Marc Shepherd replied: I disagree that the difficulty of directing the work is the principal reason for its relative lack of popularity. As of the turn of the century, D'Oyly Carte regularly toured The Sorcerer. It only gradually went out of style, with the last performances for many a decade given in the mid-thirties. The scenery, unfortunately, was destroyed in the war, and D'OC did not revive it till 1971. I'm sure the lack of amateur performances was directly attributable to the opera being absent from the D'OC repertory.
And Andrew Crowther : What did you think was bad about the bad production and good about the good ones? I'm sure we'd all like to know - particularly since you say (and I agree) that it's a very easy opera to get wrong. I remember that when we were discussing Iolanthe, you said a black mark against it was the fact that it was "director-proof". Does this mean that The Sorcerer's Fugu-like quality is a point in its favour?
And Neil Ellenoff: Gilbert might have been enamored of the lozenge plot but to me its the sort of thing that gave dishwater a bad name. I also find the sudden ending almost an afterthought. This said, I do enjoy much of the music. However, as I previously said the Video bored me. I would love to be convinced and am looking forward to a first rate production that will do so.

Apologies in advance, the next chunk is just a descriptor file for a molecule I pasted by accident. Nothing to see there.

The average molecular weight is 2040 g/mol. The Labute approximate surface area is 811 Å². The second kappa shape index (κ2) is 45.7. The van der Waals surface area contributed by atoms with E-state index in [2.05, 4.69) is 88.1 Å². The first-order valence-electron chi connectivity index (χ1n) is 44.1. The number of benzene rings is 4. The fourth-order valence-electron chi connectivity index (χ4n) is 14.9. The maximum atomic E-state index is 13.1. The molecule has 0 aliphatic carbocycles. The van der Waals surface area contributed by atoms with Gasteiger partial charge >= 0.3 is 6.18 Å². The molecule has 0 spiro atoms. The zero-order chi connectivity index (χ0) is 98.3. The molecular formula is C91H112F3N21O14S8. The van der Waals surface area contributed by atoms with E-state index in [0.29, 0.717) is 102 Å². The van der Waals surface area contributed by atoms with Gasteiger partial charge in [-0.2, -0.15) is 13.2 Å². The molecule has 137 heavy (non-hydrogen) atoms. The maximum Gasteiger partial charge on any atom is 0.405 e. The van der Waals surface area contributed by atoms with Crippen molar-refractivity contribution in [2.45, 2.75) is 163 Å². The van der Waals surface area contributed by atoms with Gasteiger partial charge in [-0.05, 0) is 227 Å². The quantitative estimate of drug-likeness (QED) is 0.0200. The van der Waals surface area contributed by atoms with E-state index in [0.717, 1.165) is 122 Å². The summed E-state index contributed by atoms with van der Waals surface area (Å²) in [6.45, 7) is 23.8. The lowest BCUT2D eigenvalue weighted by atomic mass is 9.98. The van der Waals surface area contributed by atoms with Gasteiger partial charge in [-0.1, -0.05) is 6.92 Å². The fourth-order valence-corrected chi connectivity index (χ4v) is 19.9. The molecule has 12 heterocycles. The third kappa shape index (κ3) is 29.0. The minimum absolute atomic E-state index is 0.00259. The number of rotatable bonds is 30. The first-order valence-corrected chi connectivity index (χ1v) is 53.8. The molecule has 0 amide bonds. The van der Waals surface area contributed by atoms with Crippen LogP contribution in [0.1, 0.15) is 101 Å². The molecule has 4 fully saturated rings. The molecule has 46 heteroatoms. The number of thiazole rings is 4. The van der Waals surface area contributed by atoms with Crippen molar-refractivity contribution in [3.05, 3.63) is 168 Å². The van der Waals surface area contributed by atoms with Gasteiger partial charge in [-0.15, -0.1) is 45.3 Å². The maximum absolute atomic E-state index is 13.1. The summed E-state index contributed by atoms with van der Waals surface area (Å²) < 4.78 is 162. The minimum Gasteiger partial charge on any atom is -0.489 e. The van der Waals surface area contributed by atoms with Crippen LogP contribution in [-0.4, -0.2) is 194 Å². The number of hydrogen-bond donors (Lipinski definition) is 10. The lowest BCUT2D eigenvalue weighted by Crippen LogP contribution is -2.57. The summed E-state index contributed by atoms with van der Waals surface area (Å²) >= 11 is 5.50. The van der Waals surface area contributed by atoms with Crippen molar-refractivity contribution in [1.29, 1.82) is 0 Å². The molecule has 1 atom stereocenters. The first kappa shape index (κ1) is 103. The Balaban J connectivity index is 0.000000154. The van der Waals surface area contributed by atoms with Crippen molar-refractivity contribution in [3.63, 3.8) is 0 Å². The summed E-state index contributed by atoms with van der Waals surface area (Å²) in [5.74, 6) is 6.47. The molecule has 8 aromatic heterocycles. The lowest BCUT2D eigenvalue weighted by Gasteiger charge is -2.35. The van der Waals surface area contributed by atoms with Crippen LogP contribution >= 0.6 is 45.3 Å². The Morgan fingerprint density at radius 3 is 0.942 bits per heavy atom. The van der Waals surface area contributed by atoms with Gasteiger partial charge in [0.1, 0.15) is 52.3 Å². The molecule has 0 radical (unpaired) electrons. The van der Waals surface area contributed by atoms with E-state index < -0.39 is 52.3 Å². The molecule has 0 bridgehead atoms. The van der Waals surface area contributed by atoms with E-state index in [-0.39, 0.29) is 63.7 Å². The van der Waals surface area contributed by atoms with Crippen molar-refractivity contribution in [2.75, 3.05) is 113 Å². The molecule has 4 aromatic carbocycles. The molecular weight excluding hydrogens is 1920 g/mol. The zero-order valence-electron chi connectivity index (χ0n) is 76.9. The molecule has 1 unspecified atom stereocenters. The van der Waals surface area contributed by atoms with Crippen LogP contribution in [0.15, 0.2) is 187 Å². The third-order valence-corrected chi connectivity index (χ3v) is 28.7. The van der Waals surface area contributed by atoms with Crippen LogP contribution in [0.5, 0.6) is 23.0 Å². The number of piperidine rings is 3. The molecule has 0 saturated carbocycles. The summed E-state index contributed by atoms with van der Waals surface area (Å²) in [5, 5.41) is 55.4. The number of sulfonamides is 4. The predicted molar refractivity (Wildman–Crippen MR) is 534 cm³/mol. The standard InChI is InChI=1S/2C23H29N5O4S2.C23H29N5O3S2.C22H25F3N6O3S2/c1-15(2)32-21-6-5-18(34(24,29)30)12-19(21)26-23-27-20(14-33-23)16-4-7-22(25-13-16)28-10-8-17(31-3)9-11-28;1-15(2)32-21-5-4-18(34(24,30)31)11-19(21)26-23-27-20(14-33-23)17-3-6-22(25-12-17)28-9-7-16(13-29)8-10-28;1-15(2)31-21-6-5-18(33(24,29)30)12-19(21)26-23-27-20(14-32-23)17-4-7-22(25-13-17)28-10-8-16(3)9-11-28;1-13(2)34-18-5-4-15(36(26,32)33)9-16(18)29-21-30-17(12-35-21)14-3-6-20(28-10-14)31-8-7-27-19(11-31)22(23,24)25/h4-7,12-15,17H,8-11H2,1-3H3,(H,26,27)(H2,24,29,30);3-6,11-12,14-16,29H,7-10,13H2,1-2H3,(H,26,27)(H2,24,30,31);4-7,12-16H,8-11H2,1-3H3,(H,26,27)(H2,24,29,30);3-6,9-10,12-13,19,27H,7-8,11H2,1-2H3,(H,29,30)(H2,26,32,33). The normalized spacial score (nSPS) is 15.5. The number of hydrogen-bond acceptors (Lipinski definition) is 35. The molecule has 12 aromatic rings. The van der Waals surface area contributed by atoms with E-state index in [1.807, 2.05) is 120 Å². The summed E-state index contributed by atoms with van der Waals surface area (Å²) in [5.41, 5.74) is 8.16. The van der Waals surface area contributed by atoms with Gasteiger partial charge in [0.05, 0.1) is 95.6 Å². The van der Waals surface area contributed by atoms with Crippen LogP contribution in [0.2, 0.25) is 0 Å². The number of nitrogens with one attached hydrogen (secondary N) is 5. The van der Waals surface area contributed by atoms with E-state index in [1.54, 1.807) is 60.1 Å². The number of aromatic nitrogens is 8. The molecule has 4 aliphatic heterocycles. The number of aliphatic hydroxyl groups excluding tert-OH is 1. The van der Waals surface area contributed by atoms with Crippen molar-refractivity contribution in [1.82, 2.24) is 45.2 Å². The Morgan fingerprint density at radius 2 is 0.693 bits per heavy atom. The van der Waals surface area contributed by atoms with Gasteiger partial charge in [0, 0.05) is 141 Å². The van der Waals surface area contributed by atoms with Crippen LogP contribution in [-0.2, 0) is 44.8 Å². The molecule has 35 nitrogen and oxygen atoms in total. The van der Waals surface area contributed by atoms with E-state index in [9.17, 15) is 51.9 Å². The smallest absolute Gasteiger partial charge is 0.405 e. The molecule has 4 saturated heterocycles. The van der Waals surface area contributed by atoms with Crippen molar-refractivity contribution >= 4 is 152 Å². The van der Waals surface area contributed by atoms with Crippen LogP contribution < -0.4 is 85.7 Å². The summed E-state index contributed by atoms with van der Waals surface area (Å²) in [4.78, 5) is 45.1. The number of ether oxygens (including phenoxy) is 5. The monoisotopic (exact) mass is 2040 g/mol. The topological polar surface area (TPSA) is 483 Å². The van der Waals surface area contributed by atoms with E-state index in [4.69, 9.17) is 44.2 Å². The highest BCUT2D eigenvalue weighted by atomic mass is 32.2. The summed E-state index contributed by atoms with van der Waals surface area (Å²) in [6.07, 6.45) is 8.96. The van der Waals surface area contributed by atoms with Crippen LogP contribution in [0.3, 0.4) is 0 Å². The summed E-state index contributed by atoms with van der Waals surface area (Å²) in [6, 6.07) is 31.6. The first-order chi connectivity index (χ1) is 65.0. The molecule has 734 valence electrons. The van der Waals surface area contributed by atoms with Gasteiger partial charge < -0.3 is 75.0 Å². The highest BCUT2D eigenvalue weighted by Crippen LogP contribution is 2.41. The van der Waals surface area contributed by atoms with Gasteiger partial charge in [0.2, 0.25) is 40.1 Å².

Gwyn Aubrey wrote: Having just finished the run of Sorcerer (phew), I was struck again by it's fatal flaw-the wrong man wins in the end. Alexis Pointdextre is a derivative of Frederic's well-meaning goopness, but he has the added nastiness of Fairfax: he is right and only he is right, and everyone else would just be fine if they would only listen to him. Every night, during "Or He Or I Must Die", the cast, as one, would vote for the tenor to get it in the neck, and save John Wellington Wells (And not solely because it was Henry Odum). The chorus was finally asked to stop muttering "Kill Alexis" because the on-stage microphones were picking up the muttering.
Mary Finn wrote: One of the joys of playing Lady Sangazure is that, potentially, she can point at Alexis when everyone sings "Die Thou!" A few years ago at MIT, I (with directorial approval) did exactly that, and the Alexis in question told me it terrified him.
And Rica Mendes: I second that motion. Alexis deserves to die - after all, he is responsible for BRINGING Wells - Wells was only doing his job! Besides, Aline would be much better off without him. What a cad! Demanding that she drink the potion... grr...